Harlan Hubbard

Hanover College will honor the life and work of Ohio River Valley treasure Harlan Hubbard during a special event Saturday, Oct. 19, in the Duggan Library.

“Harlan Hubbard, Life as Art,” a ceremony to officially open Hanover’s exhibition of Hubbard’s artwork, will begin at 2 p.m. The event is open to the public.

A celebrated artist and writer, Hubbard was revered in the region for his practice of sustainable living. Along with his wife, Anna, the couple led a modest existence on the banks of the Ohio River for more than 40 years. The Hubbards, rejecting the use of modern conveniences, lived off the land with no electricity or running water in their shantyboat or rustic cabin constructed at Payne Hollow, Ky.

Born Jan. 4, 1900, Hubbard spent most of his life creating art, including paintings, watercolors and woodcuts. He enrolled in a life-drawing class at the Cincinnati Art Academy in 1919 and studied art at the National Academy of Design in New York from 1919-21 and in 1925.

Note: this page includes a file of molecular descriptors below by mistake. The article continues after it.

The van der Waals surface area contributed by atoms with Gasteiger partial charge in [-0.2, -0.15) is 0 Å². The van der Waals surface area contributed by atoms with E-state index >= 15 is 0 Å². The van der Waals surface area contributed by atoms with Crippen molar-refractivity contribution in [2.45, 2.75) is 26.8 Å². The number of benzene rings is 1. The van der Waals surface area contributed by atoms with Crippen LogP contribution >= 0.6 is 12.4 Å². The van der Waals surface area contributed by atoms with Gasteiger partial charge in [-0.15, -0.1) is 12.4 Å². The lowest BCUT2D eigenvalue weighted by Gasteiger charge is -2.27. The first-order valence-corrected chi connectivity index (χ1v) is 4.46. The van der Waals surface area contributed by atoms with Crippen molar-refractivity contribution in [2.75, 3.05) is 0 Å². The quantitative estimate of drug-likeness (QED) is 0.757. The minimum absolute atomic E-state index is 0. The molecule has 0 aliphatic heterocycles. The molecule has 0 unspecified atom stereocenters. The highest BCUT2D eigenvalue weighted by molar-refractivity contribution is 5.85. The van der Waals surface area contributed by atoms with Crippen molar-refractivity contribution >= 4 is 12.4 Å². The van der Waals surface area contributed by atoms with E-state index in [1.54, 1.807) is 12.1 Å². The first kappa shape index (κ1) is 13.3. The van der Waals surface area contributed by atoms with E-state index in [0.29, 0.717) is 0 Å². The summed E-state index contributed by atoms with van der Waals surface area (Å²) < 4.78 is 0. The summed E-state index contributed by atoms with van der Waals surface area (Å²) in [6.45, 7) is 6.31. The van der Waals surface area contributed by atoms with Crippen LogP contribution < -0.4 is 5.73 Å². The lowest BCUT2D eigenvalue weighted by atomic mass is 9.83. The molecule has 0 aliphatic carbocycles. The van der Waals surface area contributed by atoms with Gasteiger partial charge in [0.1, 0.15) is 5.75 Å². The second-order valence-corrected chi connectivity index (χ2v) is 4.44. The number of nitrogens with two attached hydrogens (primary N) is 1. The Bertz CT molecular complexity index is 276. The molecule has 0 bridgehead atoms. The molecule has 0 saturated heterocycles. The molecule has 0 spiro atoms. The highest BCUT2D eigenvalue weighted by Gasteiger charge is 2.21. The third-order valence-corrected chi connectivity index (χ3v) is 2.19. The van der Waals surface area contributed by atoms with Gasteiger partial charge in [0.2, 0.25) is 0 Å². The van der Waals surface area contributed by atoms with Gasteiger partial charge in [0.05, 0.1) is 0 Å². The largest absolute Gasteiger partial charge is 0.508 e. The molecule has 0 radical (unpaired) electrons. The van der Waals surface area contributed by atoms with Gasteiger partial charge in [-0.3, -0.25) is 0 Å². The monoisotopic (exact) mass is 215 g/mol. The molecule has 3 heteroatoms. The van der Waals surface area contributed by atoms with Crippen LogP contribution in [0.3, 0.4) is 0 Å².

Hubbard’s works are characterized by rustic images and handmade frames often constructed from driftwood and other materials found on the river bank. He is credited for creating more than 1,000 pieces. The College’s collection of his works, curated by 2019 Hanover graduate Hanna Miller, includes 31 pieces. All will be on permanent display in the Duggan Library.

“Harlan Hubbard, Life as Art” will feature comments by Robert Rosenthal and Jessica Whitehead. Rosenthal is professor emeritus of philosophy and longtime Hubbard scholar. Whitehead, a 2011 Hanover graduate, has done extensive thesis work on the artist.

Hubbard was presented with the Kentucky Arts Council’s Artist Award for Lifetime Achievement from Gov. Martha Layne Collins in December 1986. He died Jan. 16, 1988 after a five-year battle with cancer.

Photo courtesy of Judy Moffett